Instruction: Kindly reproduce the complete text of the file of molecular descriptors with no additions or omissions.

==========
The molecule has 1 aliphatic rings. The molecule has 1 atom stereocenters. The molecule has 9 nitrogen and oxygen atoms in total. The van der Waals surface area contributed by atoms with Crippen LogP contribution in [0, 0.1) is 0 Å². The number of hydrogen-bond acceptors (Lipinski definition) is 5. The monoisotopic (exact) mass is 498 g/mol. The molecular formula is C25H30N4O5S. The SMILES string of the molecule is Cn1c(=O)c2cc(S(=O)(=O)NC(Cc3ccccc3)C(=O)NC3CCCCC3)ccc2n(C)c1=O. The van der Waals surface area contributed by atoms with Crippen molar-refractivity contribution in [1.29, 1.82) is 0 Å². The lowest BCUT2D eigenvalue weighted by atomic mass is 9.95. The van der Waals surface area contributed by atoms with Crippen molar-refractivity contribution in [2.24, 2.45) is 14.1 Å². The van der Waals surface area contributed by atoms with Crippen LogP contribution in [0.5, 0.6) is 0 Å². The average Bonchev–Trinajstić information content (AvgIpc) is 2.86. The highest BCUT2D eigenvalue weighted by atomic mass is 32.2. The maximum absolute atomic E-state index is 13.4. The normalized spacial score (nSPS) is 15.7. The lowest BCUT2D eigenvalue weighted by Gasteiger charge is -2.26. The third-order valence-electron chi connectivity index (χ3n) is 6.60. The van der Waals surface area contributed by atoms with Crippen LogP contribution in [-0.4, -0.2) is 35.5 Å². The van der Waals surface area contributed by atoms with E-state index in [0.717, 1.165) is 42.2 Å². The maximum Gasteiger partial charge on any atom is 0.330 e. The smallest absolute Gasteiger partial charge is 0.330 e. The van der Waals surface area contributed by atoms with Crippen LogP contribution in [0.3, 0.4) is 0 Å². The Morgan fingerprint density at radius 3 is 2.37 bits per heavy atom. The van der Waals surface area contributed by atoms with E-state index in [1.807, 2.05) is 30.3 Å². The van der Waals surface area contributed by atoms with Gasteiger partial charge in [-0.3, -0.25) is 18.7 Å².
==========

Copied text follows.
The molecule has 1 aliphatic rings. The molecule has 1 atom stereocenters. The molecule has 9 nitrogen and oxygen atoms in total. The van der Waals surface area contributed by atoms with Crippen LogP contribution in [0, 0.1) is 0 Å². The number of hydrogen-bond acceptors (Lipinski definition) is 5. The monoisotopic (exact) mass is 498 g/mol. The molecular formula is C25H30N4O5S. The SMILES string of the molecule is Cn1c(=O)c2cc(S(=O)(=O)NC(Cc3ccccc3)C(=O)NC3CCCCC3)ccc2n(C)c1=O. The van der Waals surface area contributed by atoms with Crippen molar-refractivity contribution in [1.29, 1.82) is 0 Å². The lowest BCUT2D eigenvalue weighted by atomic mass is 9.95. The van der Waals surface area contributed by atoms with Crippen molar-refractivity contribution in [2.24, 2.45) is 14.1 Å². The van der Waals surface area contributed by atoms with Crippen LogP contribution in [0.5, 0.6) is 0 Å². The average Bonchev–Trinajstić information content (AvgIpc) is 2.86. The highest BCUT2D eigenvalue weighted by atomic mass is 32.2. The maximum absolute atomic E-state index is 13.4. The normalized spacial score (nSPS) is 15.7. The lowest BCUT2D eigenvalue weighted by Gasteiger charge is -2.26. The third-order valence-electron chi connectivity index (χ3n) is 6.60. The van der Waals surface area contributed by atoms with Crippen LogP contribution in [-0.4, -0.2) is 35.5 Å². The van der Waals surface area contributed by atoms with E-state index in [0.717, 1.165) is 42.2 Å². The maximum Gasteiger partial charge on any atom is 0.330 e. The smallest absolute Gasteiger partial charge is 0.330 e. The van der Waals surface area contributed by atoms with Crippen LogP contribution in [0.3, 0.4) is 0 Å². The Morgan fingerprint density at radius 3 is 2.37 bits per heavy atom. The van der Waals surface area contributed by atoms with E-state index in [1.807, 2.05) is 30.3 Å². The van der Waals surface area contributed by atoms with Gasteiger partial charge in [-0.3, -0.25) is 18.7 Å².